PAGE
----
Introducing the Chinger

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Believe it or not, this chinger is vegetarian.


The idea was popularized by Momofuku Ssam Bar and by Xi'an Famous Foods--sandwiches featuring lamb or pork in a steamed or baked bao with pickled vegetables and a thick, sweet soy sauce. The idea might have occurred spontaneously in several places, because Taiwanese do something similar. Now, a new Taiwanese restaurant called Chinger--an offshoot of a next-door hot-pot place--is debuting a bao burger joint in the shadow of Elmhurst's LIRR tracks.


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JoJu in Elmhurst: The Elastic Vietnamese Banh Mi

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At JoJu, your sandwich comes conveniently packaged in a pair of (recyclable) paper-tissue bags, perfect for sharing.


Over the last decade, New Yorkers have fallen in love with the Vietnamese sandwich banh mi. The best are found at a pair of places: Saigon Banh Mi in Chinatown and Ba Xuyen in Sunset Park.


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All Hail the Punjabi Hero at Tastee Curritos!

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The chicken achari sub at Tastee Curritos.


Don't you just love fusion? You fall asleep for a moment, and it leaps up and bites you on the ass. Such was the case with the chicken achari hero at MacDougal Street newcomer Tastee Curritos.


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Can't Decide Between Pizza and a Burger? Now You Don't Have To!

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This slice is a gut bomb, par excellence.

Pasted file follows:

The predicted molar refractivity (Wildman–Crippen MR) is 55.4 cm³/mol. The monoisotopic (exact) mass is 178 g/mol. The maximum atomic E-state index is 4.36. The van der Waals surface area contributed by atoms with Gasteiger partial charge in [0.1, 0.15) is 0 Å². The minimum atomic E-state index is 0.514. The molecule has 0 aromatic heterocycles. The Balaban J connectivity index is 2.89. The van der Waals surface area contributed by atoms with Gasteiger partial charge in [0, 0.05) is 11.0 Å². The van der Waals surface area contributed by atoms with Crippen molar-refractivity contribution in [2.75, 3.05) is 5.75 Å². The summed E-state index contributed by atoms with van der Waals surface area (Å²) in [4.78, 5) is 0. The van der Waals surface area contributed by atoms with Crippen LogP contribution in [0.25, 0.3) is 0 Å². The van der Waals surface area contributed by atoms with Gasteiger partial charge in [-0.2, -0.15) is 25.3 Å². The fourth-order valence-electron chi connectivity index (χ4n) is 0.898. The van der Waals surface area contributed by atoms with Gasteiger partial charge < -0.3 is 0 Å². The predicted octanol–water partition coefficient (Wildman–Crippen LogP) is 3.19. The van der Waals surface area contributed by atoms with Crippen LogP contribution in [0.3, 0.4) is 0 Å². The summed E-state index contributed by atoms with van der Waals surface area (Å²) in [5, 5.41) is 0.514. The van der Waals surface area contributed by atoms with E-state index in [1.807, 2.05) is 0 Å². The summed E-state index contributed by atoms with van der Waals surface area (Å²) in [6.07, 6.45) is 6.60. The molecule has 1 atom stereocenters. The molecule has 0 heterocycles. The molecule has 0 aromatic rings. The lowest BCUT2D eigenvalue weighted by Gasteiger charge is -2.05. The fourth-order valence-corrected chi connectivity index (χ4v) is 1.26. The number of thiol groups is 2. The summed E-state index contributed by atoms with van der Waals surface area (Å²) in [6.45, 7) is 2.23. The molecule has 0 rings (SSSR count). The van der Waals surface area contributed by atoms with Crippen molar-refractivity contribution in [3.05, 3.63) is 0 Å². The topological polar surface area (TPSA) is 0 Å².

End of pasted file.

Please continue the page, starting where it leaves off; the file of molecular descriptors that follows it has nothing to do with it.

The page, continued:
On the uncertain fault line between German-American and Italian-American cooking lies the bacon-cheeseburger slice. Formatted like a pizza pie, it showcases the essential elements of a dolled-up burger.


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Introducing the Pizza Dosa: Should It Be Banned?

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Bam! The pizza dosa at Jersey City newcomer Chennai Flavors


The dosa in its many variant forms is one of the world's greatest culinary inventions: a crepe made from a naturally fermented batter of ground rice and lentils, usually wrapped around a filling of potatoes, nuts, and chiles. For those who believe in vegetarianism, it represents the most stable and sustainable model of food production the world has yet seen. Yes, dosas could feed the entire world.

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Weirdest Food Truck Ever? The Distinction Belongs to SF

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Tracy Van Dyk
The truck can usually be found parked in San Francisco's Knob Hill

NYC has certainly got lots of unusual food trucks, peddling predictable sorts of fusion and just plain odd combinations of ingredients. We've got a couple that merge Korean and Mexican, while another mixes Mexican and barbecue. We have even have one that offers pulled pork atop a Belgian waffle. But, alas, we have San Francisco to thank for coming up with what is perhaps the strangest food combination of all: Irish and Eritrean.


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How To Get Head in a Sushi Bar

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Cajun cooks know that the shrimp's head is the best part, oozing the red oil that gives these crustaceans 95 percent of their flavor. And now the Japanese know it, too.

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Magic Masala: Lay's Potato Chips From India. Wow!

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On a trip to Baltimore last week, I stumbled on a Nepalese grocery in the northern reaches of the city that had an attractive display of Lay's potato chips -- but these weren't just any Lay's potato chips. This assortment was from India, where Lay's is aggressively invading the snack-food market.

I bought the two bags they had -- India's Magic Masala and Spanish Tomato Tango, apparently part of a five-bag international collection of flavors, perfect fusion food.

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